Facebook's little stock-that-couldn't is on track for its biggest one-day gain ever and it has everything to do with yesterday's earnings report in which it reported a $59 million loss. Even with that number, the quarterly report beat Wall Street expectations, and then shot up over 24 percent in after-hours trading.  This morning it opened at $24.12, after closing at $19.50 before its Q3 earnings came out. It has sunk a bit, as of this writing, but is still trading over 20 percent up for today. That positive movement is all because of this tidbit from the earnings report: The company made $153 million from mobile advertising. Why? Let's explore.

From no "meaningful revenue" to $153 million in six months. Before its IPO, Facebook disclosed that it had no way of making money off people who use the iPhone or Android app, writing this foreboding statement in its amended S1. "We do not currently directly generate any meaningful revenue from the use of Facebook mobile products, and our ability to do so successfully is unproven." After a concerted effort to get better at cell phones, including an updated app and most lucratively mobile Sponsored Stories, the company has negated that statement.

Sponsored stories are working. Starting last June Facebook began sticking its Sponsored Stories in the mobile news feed. Since, that has tripled from a $1 million dollar per day businesses at the end of September to $3 million per day as of this earning's report, making it 14 percent of Facebook's advertising related revenue. 

Things look even better going forward. This little line from the earnings call says it all: "Further, mobile might ads might be worth more than desktop ads," Zuckerberg said. The early research is finding that is true for Facebook, even though it is traditionally not true for ads on phones, which get pennies to a desktop ad's dollars. The social network, however, is finding that this type of user approved ad gets better results. AdParlor CEO Hussein Fazal, one of Facebook's biggest buyers, gave the following graph (sans axis) to Business Insider's Jim Edwards to prove the effectiveness of one type of ad over another.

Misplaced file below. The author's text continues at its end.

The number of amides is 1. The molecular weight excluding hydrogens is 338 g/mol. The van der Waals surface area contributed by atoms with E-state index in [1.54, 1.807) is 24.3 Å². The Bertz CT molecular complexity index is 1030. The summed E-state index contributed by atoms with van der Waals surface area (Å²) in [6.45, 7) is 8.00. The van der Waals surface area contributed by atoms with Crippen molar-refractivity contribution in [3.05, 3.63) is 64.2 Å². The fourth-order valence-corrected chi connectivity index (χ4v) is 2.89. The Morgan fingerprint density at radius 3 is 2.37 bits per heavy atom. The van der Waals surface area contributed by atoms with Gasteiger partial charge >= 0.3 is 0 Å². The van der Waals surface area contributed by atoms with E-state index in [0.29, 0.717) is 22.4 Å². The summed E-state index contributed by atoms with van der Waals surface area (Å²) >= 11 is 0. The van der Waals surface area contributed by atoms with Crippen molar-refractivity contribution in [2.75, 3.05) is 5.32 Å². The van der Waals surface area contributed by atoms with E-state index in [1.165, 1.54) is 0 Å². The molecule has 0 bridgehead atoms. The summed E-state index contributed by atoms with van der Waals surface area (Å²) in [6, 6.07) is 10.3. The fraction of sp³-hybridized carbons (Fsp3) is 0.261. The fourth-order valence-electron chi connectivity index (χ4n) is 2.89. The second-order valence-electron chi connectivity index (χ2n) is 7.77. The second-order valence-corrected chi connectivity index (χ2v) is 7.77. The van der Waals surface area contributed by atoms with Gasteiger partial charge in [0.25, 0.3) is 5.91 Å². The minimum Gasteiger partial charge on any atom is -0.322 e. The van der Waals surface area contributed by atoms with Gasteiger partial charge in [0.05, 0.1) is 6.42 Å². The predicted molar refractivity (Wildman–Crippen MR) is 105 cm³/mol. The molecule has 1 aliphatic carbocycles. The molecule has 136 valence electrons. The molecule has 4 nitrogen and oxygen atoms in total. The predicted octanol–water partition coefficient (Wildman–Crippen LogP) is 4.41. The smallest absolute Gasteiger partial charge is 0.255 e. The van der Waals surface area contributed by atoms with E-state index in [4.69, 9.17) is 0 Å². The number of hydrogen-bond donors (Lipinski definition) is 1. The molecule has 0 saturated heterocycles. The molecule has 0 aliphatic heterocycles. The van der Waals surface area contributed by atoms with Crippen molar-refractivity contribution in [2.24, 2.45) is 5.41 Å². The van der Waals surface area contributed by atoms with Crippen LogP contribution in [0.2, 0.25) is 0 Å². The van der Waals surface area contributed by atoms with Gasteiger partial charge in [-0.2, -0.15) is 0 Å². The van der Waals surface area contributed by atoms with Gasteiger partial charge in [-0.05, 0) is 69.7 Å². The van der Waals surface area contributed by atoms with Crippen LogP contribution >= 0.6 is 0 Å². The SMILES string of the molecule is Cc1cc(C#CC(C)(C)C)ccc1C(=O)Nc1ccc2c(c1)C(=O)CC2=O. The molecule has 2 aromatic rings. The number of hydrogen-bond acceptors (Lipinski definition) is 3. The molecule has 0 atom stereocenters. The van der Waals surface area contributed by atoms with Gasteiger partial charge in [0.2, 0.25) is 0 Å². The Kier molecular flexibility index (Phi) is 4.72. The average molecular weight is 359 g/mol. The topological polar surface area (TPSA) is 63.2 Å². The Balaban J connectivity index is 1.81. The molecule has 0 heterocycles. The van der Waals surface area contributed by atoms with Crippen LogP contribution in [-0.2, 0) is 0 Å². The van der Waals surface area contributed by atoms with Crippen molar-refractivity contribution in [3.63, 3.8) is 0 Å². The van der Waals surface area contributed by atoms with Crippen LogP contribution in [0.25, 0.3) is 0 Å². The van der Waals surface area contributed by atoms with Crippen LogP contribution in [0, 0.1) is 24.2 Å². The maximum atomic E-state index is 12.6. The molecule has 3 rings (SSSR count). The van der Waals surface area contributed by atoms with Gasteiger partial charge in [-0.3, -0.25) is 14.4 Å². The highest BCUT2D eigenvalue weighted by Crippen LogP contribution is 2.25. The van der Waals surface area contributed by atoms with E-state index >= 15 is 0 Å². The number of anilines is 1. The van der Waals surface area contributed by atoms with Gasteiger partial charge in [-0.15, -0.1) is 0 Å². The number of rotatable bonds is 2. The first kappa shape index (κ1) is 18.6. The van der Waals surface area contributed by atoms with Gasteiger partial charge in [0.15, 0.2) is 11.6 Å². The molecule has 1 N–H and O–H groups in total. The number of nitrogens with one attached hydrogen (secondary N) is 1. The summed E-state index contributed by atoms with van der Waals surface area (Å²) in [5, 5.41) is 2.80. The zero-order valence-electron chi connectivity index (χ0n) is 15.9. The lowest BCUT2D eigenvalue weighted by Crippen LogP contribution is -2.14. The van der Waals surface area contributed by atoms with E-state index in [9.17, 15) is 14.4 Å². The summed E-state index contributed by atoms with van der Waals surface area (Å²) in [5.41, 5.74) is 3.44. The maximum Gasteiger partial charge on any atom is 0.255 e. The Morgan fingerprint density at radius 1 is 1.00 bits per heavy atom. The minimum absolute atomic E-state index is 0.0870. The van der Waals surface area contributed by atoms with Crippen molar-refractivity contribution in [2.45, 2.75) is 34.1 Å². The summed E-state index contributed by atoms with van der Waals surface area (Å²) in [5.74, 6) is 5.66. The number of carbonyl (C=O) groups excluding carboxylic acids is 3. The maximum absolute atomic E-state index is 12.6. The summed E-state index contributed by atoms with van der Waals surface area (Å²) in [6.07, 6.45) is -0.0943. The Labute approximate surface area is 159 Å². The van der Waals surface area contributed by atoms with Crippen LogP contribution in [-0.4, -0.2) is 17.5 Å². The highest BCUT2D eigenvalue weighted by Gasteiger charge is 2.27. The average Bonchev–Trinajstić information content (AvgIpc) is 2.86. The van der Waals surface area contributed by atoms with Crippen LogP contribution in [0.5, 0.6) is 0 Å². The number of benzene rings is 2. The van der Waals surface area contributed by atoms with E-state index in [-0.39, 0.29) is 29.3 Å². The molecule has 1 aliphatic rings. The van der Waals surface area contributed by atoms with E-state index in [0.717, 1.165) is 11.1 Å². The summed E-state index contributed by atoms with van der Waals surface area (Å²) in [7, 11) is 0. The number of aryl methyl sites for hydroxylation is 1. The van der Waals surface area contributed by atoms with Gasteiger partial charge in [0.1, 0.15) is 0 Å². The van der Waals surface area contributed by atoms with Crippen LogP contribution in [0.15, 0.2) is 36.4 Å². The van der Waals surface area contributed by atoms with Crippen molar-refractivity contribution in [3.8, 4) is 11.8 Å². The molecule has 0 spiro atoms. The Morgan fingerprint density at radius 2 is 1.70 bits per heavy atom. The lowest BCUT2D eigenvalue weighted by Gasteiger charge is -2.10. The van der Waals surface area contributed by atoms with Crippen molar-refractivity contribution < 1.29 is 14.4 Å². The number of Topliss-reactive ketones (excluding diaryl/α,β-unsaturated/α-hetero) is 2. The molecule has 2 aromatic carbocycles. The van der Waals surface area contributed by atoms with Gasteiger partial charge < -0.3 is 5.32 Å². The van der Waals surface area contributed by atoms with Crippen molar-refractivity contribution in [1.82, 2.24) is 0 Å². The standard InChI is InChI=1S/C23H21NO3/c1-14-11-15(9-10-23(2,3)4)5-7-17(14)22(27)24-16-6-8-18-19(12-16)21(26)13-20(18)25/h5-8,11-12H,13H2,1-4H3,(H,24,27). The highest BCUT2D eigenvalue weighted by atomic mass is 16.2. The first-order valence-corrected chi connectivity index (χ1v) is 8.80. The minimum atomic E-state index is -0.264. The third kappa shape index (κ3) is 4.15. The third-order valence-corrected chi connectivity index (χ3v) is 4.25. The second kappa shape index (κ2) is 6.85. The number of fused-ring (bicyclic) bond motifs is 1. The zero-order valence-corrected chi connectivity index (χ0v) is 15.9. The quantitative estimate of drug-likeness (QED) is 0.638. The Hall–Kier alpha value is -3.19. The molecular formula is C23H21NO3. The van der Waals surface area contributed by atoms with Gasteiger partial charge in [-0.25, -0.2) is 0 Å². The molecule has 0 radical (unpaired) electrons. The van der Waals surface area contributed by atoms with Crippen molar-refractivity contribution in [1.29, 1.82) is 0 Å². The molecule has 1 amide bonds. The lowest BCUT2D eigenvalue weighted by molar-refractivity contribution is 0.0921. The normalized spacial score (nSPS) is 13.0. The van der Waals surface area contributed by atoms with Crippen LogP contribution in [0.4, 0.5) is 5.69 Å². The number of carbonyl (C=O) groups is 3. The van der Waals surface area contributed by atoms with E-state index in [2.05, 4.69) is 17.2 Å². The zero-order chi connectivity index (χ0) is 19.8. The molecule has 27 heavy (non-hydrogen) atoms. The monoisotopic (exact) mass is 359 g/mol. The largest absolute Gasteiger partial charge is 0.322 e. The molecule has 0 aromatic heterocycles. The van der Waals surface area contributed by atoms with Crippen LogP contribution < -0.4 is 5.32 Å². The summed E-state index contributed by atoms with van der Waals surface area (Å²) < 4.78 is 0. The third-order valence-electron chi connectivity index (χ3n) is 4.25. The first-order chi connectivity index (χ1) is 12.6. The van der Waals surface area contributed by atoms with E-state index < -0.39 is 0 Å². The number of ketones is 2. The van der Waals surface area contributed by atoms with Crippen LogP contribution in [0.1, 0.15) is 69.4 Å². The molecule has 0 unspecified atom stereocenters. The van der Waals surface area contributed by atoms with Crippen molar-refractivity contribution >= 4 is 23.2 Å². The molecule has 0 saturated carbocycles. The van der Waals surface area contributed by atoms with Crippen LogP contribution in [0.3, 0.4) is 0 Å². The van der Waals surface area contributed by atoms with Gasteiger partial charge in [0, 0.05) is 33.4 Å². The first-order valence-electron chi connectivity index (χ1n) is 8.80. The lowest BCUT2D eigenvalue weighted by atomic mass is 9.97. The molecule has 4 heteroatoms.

That matches this click through rate comparison from TBG Digital, another major buyer of Facebook campaigns and ads.

Facebook's doing something other Internet companies haven't figured out. Like Facebook, Google's earnings report made a mark because of its mobile situation. Just, it did so in the exact opposite way. Following its (unexpected) early release, the stock tanked because its cost per click shrunk for the fourth quarter in a row. Though Google has claimed that it's on track to make $8 billion from mobile, with ads being the bulk of that, according to CEO Larry Page, Google gets so much less for phone ads than computer ones.